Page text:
On the day after Martin Luther King, Jr., was assassinated in Memphis, the Associated Press' Louise Cook compiled reactions from a number of Americans: senators, labor leaders, Jackie Robinson — and a prominent leader in the Ku Klux Klan.

The Ironwood Daily Globe, April 5, 1968 

The story went out over the AP wire with the headline "Show, Sorrow, Prayers, Follow King's Assassination." The clip at right comes from the Ironwood, Michigan Daily Globe; you can read the full article online via Google News, which scanned the Sumter, South Carolina Daily Item. The paper's front page led with one of the two main second-day stories papers ran around the country: the small-scale violence that erupted in some places after word of King's death spread the previous evening. The other story was the search for King's killer.

The AP story began with the words of President Lyndon Johnson, who'd already announced that he wouldn't seek reelection that year. "We have been saddened. I ask every citizen to reject the blind violence that has struck Dr. King who lived by his nonviolence." Retired Brooklyn Dodgers star Jackie Robinson, the first black man to play professional baseball, had a different response: "Oh my God, I'm frightened."

Other responses: 

  • The Kingsport, Tennessee Times
    "It's up to those of us who are here to carry out that dream."
    - Sen. Robert Kennedy
  • "We can only grieve."
    - Sen. Eugene McCarthy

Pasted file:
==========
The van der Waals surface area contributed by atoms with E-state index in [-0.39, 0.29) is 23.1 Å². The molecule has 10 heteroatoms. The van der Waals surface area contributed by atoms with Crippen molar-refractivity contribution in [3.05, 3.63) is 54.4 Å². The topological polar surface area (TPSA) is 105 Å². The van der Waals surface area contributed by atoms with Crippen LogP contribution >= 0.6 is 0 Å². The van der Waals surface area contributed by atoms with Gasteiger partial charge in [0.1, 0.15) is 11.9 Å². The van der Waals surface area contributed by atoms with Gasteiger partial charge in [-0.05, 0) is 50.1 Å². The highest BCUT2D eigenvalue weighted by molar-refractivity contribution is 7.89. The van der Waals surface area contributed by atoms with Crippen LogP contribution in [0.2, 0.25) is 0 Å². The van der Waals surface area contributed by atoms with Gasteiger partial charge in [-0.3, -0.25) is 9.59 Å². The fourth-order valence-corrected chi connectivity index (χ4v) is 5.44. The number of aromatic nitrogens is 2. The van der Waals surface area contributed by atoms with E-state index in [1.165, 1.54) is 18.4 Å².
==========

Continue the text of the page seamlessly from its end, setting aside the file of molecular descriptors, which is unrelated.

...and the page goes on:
• "You feel like flying away from this damned cruel world."
    - Joanna Ryan, a resident of Harlem
  • "What [Dr. King] stood for and was can never be killed with a bullet."
    - Leontyne Price, a black opera singer
  • "This is America's answer to the peaceful, nonviolent way of obtaining rights in this country."
    - Civil rights leader James Meredith
  • "There's going to be a lot of trouble at home."
    - A soldier serving in Vietnam
  • America needs "a new spirit of reconciliation to redeem this terrible act."
    - Richard Nixon
  • "We are going to have to fight."
    - College student Betty Boston

But perhaps the most remarkable statement came from Calvin Craig, whose quote appeared at the end of Cook's article and which identifies him only as "grand dragon of the United Klans of America," an organization that is still in existence. Craig said of the assassination only this: it was "the worst thing that could have happened to the nation." 

To be fair, that's actually a fairly surprising response. One can assume that Craig's comments were less about his concern for the plight of the country's black population and more about Craig insincerely wringing his hands over the violence that followed. 

It's important to remember the moment in American history that the assassination represents. If a prominent African-American were murdered today, it's unlikely that overtly racist groups would be invited to offer an opinion, even with the press' reflex toward seeking commentary from both sides. But in 1968, Klan membership was still widespread in the South, a region shaking off explicitly racist legal structures.

This is what 1968 was like in the South: On the same day that the King assassination was announced, the Laurel, Mississippi Leader-Call ran another front-page story. Women, at long last, would be allowed to serve on juries.

Laurel, Mississippi Leader-Call